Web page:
News of the robust profits performance and the dividend rise, which was larger and sooner than most oil company analysts had been predicting, sent BP shares 16.5p higher to 399.5p.
This compares with a price of 184p to which BP shares sank in August 1992. It marked one of the most difficult periods in the company's history after a boardroom shake-out was followed by a halved quarterly dividend and news of a pounds 1bn restructuring programme involving the loss of 11,500 jobs.
David Simon, chief executive, who took over when Bob Horton, former chairman and chief executive, was ousted two years ago, said the decision to lift the first quarterly dividend from 2.1p to 2.5p reflected BP's success in hitting its targets for disposals, profits and capital expenditure restraint, together with good cash generation.
'It is the right time to share with our shareholders the benefits that are now coming through. We intend to grow the dividend progressively to more appropriate levels as further performance improvements are delivered.'
At BP's annual meeting last month shareholders, led by the UK Shareholders Association, were vociferous in their criticism of the company's executive incentive schemes, which were rewarding management at a time when the dividend had been frozen since mid-1992.
Lord Ashburton, chairman, told the meeting that the dividend would be increased when trading conditions and prudence allowed.
Mr Simon denied yesterday that there had been any pressure from BP's institutional shareholders to speed up plans to embark on a policy of dividend increases. Most analysts had not expected BP to consider the subject until later this year.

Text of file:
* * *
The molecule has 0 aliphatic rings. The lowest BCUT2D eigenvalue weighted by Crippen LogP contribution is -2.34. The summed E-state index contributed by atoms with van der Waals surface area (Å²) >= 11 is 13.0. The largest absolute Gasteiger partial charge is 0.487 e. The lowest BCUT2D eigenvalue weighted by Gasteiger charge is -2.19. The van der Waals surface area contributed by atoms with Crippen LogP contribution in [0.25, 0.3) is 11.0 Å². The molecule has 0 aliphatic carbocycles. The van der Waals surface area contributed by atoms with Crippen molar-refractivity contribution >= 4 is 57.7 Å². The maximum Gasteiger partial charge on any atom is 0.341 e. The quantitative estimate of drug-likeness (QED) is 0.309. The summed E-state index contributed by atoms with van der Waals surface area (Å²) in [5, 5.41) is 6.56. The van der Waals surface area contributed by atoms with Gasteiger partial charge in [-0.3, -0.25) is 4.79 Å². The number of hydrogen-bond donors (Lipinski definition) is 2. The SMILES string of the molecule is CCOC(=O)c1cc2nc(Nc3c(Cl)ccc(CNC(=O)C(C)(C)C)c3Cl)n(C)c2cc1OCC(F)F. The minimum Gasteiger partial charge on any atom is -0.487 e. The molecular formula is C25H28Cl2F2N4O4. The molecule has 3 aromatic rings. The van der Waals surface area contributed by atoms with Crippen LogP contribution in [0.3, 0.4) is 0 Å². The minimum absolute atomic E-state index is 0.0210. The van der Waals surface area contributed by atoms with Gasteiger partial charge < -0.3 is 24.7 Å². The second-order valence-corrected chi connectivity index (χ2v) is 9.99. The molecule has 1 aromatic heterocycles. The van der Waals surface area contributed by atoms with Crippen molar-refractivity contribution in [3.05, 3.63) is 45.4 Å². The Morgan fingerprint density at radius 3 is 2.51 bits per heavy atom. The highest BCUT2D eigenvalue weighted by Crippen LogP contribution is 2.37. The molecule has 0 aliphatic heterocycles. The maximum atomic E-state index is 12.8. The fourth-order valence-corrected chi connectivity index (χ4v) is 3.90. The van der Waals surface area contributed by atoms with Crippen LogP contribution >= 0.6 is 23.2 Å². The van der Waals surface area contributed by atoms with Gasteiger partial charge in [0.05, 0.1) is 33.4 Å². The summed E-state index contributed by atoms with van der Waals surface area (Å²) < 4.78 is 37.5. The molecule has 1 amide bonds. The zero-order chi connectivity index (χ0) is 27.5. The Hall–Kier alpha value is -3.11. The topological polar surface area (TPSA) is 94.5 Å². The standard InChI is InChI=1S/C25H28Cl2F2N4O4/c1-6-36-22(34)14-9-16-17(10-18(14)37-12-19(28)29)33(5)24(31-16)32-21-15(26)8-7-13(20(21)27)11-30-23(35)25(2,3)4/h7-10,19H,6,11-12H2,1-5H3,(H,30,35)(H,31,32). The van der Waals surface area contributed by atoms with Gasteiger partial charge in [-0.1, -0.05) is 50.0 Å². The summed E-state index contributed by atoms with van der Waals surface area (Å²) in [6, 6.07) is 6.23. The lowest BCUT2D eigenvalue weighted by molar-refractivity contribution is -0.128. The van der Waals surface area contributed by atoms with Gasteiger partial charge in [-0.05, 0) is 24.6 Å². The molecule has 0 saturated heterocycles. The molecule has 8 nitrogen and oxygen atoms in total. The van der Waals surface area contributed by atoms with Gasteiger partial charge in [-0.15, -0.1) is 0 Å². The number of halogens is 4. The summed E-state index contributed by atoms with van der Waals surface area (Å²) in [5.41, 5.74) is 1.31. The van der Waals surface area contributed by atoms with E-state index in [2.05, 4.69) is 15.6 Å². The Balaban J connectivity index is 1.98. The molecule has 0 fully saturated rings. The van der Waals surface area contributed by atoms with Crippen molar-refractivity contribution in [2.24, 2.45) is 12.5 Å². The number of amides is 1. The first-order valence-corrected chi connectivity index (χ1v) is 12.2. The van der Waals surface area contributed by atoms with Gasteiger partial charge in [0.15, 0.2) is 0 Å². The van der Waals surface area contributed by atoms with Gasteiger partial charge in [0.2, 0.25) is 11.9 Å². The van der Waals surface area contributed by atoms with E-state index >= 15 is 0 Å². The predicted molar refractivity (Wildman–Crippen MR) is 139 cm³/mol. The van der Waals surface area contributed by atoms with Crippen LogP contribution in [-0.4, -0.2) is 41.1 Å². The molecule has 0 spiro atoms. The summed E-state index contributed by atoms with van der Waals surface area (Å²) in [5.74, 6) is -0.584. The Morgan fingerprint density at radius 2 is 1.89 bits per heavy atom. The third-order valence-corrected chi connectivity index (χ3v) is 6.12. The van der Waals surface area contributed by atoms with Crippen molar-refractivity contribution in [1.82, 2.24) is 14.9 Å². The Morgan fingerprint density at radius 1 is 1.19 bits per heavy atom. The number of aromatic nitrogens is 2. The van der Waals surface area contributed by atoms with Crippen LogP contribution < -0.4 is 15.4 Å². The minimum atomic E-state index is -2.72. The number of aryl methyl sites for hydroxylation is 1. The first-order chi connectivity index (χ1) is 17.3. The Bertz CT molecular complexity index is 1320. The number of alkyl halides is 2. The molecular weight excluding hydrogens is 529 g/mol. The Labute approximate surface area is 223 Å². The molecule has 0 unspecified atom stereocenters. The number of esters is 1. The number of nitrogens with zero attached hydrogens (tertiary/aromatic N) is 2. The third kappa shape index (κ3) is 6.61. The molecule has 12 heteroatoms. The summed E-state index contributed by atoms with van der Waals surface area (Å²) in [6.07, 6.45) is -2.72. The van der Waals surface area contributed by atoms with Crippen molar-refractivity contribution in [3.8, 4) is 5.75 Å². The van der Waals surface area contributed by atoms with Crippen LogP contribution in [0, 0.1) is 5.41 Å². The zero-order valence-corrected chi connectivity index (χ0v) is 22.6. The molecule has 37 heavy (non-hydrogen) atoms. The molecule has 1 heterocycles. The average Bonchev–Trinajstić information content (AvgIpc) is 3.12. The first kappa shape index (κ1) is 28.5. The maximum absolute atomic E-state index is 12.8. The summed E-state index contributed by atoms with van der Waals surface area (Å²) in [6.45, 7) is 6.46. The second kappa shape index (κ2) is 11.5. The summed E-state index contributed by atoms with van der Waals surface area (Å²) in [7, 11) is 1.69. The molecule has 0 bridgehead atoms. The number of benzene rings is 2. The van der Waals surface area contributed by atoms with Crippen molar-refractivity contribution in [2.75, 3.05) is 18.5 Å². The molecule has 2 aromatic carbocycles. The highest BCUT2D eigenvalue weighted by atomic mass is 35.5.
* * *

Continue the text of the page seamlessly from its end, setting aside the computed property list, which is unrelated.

On the back of strong cash generation from its continuing activities, BP was able to pay off pounds 398m of debts in the quarter, reducing its total borrowings to pounds 7.9bn, equivalent to 78 per cent of shareholders' funds.
BP has cut its debts from a peak pounds 11m in 1992 with the help of pounds 3.3m of disposals. It plans to raise a further pounds 1bn from asset and business sales this year, reducing gearing to 66 per cent.
Thanks largely to cost savings, along with higher volumes and lower petroleum revenue tax in the UK, BP was able to increase its first-quarter replacement cost profits from pounds 231m to pounds 305m, before exceptional items, despite a dollars 4 fall in average oil prices to dollars 14 per barrel. Profits were only slightly below the pounds 315m earned in the fourth quarter of 1993 although oil prices were dollars 1.50 lower.
Mr Simon said that although oil prices, which had firmed in recent weeks, were likely to remain volatile in the short term, longer-term supply and demand were more balanced. Seasonal stock-building and resurgent economic activity could support stronger demand in the second half of 1994.
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